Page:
Behind Konyalılar Etli Ekmek

There’s not too much to say about Konyalılar Etli Ekmek itself. It was the from the second issue of Time Out Istanbul that I wrote all the reviews for, so I was feeling more sure of my position there. A friend had also started writing for them again and it very much became a central part of my life in Istanbul. Something I was doing for myself.

And as evidence of that I was venturing out to new places, dealing with navigating myself around the city and relying on myself. I was getting to know the city on my own terms a bit more with the independence that had brought me to Turkey in the first place.

Once, in the summer he came back when I was feeling the distance from him physically and emotionally, but had not actually done anything with the person that led to the intensifying of that distance, we were with two friends of his, a recent couple, very much in love who later married. She asked him, in front of me, what it was that made me special for him. She wasn’t being mean, she wanted to hear something romantic I suppose. Or she saw what we should have – our complete lack of substance as a couple, I don’t know.

I was all ears for his answer because I didn’t feel like I knew. I knew other people – my snake like student and the guy I was becoming interested in, I could easily have said what they liked about me but with him it always felt like I was trying to pass an exam, continually needing to resit it but not sure of the topic of the paper. And he didn’t have any particular answer, he said something really vague or inconsequential or something about me being a good person.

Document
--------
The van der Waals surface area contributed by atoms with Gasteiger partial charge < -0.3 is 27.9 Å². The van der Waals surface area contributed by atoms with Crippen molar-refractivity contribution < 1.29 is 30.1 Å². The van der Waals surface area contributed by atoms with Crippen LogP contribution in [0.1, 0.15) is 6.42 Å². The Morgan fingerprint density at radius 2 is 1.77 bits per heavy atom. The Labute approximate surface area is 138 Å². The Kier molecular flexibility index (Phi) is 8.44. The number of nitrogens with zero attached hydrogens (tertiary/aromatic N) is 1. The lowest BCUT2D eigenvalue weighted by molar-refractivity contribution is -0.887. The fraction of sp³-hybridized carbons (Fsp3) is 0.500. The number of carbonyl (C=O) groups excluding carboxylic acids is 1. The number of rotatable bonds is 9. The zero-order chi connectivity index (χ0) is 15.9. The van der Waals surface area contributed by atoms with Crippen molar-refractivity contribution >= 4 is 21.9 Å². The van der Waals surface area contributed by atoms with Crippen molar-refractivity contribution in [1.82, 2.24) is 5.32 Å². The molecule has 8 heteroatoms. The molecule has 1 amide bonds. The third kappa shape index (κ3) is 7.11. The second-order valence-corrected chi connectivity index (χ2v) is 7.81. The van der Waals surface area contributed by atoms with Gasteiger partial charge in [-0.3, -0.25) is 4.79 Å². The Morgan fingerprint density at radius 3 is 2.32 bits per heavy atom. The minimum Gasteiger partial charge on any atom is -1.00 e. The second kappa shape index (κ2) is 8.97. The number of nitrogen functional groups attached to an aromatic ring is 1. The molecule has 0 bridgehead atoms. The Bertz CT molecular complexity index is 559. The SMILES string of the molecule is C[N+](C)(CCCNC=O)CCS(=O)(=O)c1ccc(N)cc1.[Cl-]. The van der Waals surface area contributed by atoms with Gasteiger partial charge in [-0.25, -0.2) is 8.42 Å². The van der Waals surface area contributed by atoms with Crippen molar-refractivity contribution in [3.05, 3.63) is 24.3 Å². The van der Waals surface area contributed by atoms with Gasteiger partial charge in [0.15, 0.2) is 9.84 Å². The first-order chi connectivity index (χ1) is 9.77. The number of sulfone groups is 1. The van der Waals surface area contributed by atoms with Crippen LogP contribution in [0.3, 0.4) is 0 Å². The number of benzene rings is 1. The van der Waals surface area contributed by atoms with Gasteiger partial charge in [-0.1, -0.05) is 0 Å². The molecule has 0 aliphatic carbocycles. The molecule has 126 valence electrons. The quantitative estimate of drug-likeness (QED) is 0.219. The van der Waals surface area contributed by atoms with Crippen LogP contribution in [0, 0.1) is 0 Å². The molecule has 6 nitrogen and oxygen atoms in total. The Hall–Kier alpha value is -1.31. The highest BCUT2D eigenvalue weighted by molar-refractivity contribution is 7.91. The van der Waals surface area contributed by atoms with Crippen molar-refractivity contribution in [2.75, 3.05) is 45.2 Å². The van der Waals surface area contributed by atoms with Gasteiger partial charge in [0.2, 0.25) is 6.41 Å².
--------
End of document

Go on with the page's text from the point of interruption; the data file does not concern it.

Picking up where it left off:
Of course he didn’t describe me as independent or intelligent or well travelled and resourceful. He not only didn’t see those things, he didn’t value them. He always maintained later that he thought I was clever, but he was always telling me the opposite and didn’t put any weight on my opinion about anything. Praise about being clever would come from some silly thing a child might have done. And he clearly said that my years of living abroad were a waste of time and I had nothing to show for them – a fear that I held deep down too and one that, reflected back at me from him, increased the filing down of my own personality.


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